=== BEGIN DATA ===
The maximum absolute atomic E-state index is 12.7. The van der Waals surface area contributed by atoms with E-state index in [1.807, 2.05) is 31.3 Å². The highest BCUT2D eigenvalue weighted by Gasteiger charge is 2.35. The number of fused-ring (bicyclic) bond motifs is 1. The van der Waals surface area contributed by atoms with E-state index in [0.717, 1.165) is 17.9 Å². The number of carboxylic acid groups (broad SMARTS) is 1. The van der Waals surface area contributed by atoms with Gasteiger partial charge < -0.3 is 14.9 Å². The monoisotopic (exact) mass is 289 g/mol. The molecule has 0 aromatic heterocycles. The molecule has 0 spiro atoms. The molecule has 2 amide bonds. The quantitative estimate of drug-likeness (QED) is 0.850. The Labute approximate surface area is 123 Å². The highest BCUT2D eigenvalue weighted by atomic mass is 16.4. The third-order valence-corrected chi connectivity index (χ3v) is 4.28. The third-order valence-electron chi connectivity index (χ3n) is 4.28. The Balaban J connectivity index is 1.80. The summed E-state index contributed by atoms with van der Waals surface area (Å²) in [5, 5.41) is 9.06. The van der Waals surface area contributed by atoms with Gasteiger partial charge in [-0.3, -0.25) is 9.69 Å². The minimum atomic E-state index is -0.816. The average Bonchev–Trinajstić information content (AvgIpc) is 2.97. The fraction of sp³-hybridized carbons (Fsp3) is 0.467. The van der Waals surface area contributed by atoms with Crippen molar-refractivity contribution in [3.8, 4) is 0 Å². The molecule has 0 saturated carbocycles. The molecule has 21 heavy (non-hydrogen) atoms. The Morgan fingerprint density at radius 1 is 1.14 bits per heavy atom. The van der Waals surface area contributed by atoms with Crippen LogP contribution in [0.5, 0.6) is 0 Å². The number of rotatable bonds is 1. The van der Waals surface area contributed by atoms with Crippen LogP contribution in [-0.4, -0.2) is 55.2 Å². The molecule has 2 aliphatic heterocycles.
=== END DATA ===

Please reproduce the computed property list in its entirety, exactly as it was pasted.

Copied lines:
The maximum absolute atomic E-state index is 12.7. The van der Waals surface area contributed by atoms with E-state index in [1.807, 2.05) is 31.3 Å². The highest BCUT2D eigenvalue weighted by Gasteiger charge is 2.35. The number of fused-ring (bicyclic) bond motifs is 1. The van der Waals surface area contributed by atoms with E-state index in [0.717, 1.165) is 17.9 Å². The number of carboxylic acid groups (broad SMARTS) is 1. The van der Waals surface area contributed by atoms with Gasteiger partial charge < -0.3 is 14.9 Å². The monoisotopic (exact) mass is 289 g/mol. The molecule has 0 aromatic heterocycles. The molecule has 0 spiro atoms. The molecule has 2 amide bonds. The quantitative estimate of drug-likeness (QED) is 0.850. The Labute approximate surface area is 123 Å². The highest BCUT2D eigenvalue weighted by atomic mass is 16.4. The third-order valence-corrected chi connectivity index (χ3v) is 4.28. The third-order valence-electron chi connectivity index (χ3n) is 4.28. The Balaban J connectivity index is 1.80. The summed E-state index contributed by atoms with van der Waals surface area (Å²) in [5, 5.41) is 9.06. The van der Waals surface area contributed by atoms with Gasteiger partial charge in [-0.3, -0.25) is 9.69 Å². The minimum atomic E-state index is -0.816. The average Bonchev–Trinajstić information content (AvgIpc) is 2.97. The fraction of sp³-hybridized carbons (Fsp3) is 0.467. The van der Waals surface area contributed by atoms with Crippen molar-refractivity contribution in [3.8, 4) is 0 Å². The molecule has 0 saturated carbocycles. The molecule has 21 heavy (non-hydrogen) atoms. The Morgan fingerprint density at radius 1 is 1.14 bits per heavy atom. The van der Waals surface area contributed by atoms with Crippen LogP contribution in [0.5, 0.6) is 0 Å². The number of rotatable bonds is 1. The van der Waals surface area contributed by atoms with Crippen LogP contribution in [-0.4, -0.2) is 55.2 Å². The molecule has 2 aliphatic heterocycles.